Nudist industry divides rural Ontario township
Stone Mills Township council on Monday denied a rezoning application that would have allowed a Tamworth naturist ranch to become legally-run nudist campground.
This decision comes on the heels of last week’s decision to deny the same ranch, Freedom Fields Naturist Ranch, an event permit to the second annual Hyperborea festival. The clothing-optional event, which is put on by an organization out of Toronto, is meant to mimic the Burning Man festival.
The April 16 decision was a contentious matter. The six-person council was evenly split after nearly two hours of discussion, and in the end, it was Reeve Eric Smith who stepped in to deny the ranch’s nude-friendly business, at least at that location.
“It wasn’t a good mix in that area,” said Reeve, who was alluding to previous issues between Freedom Fields and its neighbours about the first Hyperborea festival. He worried with so much contention over the ranch as it stands now, how much more trouble would it bring once it was bringing in hundreds of people a season.
The owners of the Tamworth naturist ranch have refused to comment, but deputy Reeve John Wise was one of three councillors who voted yes to the commercial rezoning of the nudist ranch. He said his decision came down to the financials.
“Our only potential for a tax base is through tourism,” Wise said.
With a population of only about 7,700, Wise said there isn’t enough revenue from the local population to support a large road system running through the area.
Wise had proposed that council allow the commercial rezoning on “very restrictive terms.” Those terms would have granted the commercial rezoning for only one year — what Wise described as a probation period — that would require the naturist ranch to put up fences and screens to block the campsite from its neighbouring properties.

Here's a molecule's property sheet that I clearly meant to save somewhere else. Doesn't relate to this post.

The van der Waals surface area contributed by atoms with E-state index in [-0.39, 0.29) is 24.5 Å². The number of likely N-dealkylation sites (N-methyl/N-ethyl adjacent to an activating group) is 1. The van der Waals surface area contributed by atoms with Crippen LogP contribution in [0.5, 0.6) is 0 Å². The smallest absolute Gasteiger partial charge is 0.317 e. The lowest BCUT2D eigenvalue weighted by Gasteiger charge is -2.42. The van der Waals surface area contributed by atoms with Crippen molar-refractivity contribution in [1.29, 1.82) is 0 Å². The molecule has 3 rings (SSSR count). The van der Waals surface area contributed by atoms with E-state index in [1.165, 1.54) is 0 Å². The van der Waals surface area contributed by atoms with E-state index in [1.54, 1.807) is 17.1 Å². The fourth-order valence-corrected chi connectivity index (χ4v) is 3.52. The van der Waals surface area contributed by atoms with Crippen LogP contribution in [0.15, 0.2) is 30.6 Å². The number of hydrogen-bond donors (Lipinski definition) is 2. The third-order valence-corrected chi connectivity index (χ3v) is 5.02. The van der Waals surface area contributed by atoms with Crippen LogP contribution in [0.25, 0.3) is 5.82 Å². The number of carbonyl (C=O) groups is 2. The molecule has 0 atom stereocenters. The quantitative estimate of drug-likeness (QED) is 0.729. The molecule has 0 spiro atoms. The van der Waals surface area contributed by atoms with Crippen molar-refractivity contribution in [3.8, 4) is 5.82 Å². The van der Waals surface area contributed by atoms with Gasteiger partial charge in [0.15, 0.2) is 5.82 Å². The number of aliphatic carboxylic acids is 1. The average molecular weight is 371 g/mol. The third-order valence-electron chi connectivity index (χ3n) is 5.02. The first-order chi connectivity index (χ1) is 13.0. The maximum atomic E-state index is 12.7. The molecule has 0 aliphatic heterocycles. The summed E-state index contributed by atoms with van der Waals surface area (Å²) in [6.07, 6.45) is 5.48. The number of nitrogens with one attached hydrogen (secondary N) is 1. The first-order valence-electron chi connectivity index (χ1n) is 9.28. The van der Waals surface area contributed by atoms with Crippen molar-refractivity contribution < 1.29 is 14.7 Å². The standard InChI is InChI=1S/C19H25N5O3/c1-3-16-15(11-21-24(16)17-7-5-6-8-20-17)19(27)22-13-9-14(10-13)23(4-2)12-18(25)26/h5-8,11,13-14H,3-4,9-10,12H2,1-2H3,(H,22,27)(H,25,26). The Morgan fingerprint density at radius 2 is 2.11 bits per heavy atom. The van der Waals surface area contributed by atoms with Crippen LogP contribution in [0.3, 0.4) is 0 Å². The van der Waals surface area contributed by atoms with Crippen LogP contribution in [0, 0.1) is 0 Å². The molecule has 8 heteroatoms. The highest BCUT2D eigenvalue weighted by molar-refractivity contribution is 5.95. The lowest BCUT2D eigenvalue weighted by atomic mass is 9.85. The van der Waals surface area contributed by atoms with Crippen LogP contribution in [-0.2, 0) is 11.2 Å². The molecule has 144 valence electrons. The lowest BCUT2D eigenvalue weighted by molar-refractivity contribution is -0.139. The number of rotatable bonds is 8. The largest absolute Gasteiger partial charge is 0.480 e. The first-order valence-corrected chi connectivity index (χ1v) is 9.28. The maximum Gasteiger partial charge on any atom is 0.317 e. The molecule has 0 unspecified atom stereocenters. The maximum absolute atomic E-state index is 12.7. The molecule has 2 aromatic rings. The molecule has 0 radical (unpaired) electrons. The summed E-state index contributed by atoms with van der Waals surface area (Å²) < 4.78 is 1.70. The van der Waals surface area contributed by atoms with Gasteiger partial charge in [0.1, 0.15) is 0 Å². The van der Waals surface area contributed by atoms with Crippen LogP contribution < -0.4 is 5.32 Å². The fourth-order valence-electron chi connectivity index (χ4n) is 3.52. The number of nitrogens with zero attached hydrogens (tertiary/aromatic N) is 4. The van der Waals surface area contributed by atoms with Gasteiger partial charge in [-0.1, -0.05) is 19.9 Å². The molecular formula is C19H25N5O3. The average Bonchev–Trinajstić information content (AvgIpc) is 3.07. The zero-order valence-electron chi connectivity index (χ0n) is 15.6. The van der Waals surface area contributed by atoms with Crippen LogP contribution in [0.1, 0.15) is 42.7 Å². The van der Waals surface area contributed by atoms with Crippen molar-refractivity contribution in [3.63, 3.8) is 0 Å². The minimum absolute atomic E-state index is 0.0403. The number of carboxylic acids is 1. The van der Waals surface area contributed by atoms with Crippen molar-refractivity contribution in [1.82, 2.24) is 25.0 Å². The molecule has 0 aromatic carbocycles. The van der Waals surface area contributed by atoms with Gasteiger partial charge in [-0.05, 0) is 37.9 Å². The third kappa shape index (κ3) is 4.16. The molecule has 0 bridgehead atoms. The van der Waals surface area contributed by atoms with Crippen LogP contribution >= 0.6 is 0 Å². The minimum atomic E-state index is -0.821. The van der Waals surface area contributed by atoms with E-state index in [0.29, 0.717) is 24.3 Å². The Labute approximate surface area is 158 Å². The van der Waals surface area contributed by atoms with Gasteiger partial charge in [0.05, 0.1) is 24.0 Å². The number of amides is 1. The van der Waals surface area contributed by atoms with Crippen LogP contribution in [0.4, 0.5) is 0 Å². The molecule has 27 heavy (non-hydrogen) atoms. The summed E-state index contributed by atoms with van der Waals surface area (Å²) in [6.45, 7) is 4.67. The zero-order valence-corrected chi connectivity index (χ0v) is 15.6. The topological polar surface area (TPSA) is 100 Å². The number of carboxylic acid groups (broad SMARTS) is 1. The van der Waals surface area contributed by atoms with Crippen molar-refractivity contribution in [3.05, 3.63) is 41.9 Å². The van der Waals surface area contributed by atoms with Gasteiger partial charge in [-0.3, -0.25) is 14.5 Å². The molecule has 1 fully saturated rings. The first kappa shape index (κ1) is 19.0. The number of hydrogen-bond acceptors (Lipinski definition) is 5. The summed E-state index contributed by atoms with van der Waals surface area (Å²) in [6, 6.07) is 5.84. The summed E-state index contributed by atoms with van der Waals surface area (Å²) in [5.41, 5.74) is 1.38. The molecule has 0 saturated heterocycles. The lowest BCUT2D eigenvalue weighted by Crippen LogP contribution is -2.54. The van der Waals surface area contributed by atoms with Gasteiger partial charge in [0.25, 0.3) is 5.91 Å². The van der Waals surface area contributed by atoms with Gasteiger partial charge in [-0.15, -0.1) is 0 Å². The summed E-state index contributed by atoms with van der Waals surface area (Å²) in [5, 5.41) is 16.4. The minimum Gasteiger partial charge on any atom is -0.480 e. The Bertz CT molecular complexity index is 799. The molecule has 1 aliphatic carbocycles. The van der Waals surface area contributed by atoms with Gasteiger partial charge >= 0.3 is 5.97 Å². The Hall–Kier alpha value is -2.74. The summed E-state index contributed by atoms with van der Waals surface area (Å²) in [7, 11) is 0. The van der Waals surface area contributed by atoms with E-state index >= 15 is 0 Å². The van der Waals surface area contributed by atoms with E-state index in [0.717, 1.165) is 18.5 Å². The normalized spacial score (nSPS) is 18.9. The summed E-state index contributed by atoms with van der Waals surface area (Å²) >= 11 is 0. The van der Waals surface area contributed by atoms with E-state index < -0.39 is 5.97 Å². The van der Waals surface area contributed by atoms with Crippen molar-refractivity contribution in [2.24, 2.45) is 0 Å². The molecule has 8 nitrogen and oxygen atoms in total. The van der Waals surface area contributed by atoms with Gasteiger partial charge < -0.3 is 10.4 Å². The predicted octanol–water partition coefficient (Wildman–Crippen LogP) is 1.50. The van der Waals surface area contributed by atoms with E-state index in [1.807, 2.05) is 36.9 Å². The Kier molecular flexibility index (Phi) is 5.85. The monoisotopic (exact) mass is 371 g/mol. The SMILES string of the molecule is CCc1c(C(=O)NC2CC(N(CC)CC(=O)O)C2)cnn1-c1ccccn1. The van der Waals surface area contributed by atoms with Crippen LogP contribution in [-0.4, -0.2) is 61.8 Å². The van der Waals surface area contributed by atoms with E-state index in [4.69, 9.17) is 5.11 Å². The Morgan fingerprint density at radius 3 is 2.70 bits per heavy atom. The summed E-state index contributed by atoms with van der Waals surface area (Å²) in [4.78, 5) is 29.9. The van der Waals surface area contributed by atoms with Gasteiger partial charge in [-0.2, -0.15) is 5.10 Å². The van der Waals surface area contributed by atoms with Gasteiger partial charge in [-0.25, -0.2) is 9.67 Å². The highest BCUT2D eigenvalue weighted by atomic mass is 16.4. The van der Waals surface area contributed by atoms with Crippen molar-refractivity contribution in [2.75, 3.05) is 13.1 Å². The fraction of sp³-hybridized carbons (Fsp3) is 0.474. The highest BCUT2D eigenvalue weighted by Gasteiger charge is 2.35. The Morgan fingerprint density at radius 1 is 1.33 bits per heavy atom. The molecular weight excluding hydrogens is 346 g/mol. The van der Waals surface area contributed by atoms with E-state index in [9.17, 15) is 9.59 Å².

One of the main worries voiced at the council meeting Monday night would be that the naturist ranch would scare away clients of a nearby commercial horse farm, whose clients may see or run into someone in the buff while they were out for a ride. Despite the city planner offering solutions that might allay some of those fears, it wasn’t enough to convince a majority of councillors.
One councillor, Martha Embury, says she voted against the zoning change because it is not in standing with provincial and township laws that seek to protect agriculture land. She stands steadfastly against the naturist ranch and the Hyperborea festival.
“Neighbours have experienced loss of business and they’re anticipating losses in values of their properties; these are neighbours who operate businesses legally.”
If it had secured the commercial rezoning, the nudist ranch had planned to host 33 camp sites and somewhere around five cabins, which would accommodate about 160 people in the camp at once. But Wise said, now that the rezoning has been denied, the owners of Freedom Fields could potentially be charged if any commercial business is being done on their property.
Embury says enforcement would be complaint driven.
“If there are the complaints from the neighbours as there have been a lot of complaints in the past, then I anticipate and I encourage those neighbours to lodge a complaint with the municipality.”